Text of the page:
Dark Horse Comics is releasing a “best of” compilation of the seminal 1940s crime anthology series Crime Does Not Pay this July, according to information the publisher released to Comic Book Resources (and other comics news sites).
Crime Does Not Pay was a huge hit in its day, as spearheaded by editors and writers Charles Biro and Bob Wood. As the first “true crime” comic book, it spawned countless derivatives and significantly altered the course of comics. It was the first non-superhero genre to really take hold in America, and the first to expand readership to a somewhat older demographic. Today people are ordering hookers and heroin if their comic sells over 100,000 copies, so it’s amazing to think that Crime Does Not Pay at one point had sales in excess of 1 million. The publisher theorized that due to friends lending out copies, they had a readership of over 5 million people.
Parents and other concerned citizens didn’t approve of the graphic violence and often glorified criminals, and the entire crime genre of comics, along with the growing horror genre, became a target of political leaders. By the mid-’50s, the United States Senate formed a sub-committee to investigate the relationship between comic book and juvenile delinquency. The entire industry was publicly embarrassed and essentially shamed into self-censorship. Everyone reigned in their content at the risk of losing newsstand distribution, far and away the dominant. While there was definitely a need for some kind of content warning, what instead resulted was that an entire medium was sterilized and made safe for kids. Needless to say, Crime Does Not Pay and the genre it had created lost what made it appealing to readers and was canceled within months.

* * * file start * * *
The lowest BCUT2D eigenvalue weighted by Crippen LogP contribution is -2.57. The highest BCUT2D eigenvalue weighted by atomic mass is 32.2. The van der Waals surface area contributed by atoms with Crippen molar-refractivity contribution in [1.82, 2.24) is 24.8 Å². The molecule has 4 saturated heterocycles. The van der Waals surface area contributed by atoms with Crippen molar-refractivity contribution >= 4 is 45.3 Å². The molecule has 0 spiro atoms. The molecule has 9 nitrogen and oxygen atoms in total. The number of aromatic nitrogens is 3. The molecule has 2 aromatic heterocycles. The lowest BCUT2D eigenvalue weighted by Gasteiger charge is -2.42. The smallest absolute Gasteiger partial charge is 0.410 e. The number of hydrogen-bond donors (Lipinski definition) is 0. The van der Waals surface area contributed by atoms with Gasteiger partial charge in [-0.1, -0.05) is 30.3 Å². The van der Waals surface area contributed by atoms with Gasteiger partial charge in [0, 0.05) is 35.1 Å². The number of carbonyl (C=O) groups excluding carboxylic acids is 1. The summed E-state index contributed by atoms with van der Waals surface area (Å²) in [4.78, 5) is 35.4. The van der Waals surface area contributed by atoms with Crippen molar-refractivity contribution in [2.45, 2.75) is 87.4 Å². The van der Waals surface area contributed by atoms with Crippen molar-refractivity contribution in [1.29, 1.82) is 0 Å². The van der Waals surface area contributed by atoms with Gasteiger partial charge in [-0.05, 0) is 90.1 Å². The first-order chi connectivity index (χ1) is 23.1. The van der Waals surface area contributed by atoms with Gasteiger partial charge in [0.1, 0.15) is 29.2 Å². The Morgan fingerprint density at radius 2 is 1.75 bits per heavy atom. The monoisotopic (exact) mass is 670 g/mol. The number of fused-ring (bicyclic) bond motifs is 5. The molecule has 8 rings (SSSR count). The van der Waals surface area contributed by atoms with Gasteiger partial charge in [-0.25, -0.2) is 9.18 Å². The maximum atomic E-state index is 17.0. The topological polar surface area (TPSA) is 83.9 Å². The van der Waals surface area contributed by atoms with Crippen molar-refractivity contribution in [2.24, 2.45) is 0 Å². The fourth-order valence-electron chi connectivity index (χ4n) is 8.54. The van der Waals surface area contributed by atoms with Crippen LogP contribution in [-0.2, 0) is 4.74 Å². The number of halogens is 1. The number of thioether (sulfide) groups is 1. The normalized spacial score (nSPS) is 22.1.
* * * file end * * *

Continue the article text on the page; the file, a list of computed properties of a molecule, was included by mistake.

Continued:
This story has been told before and will be told again, but the actual stories of the Crime Does Not Pay comics have rarely if ever been reprinted in modern times. I’m very excited to be able to get this as an affordable soft cover graphic novel. Usually these kinds of things are released in massive hard cover tomes that tend to be too expensive for the mildly curious and too unwieldy for reading without a lectern. There will also be great bonus content, like an illustrated essay by comics historian Denis Kitchen detailing how Crime Does Not Pay co-editor Bob Wood’s later life could’ve made for a story in his own comic.
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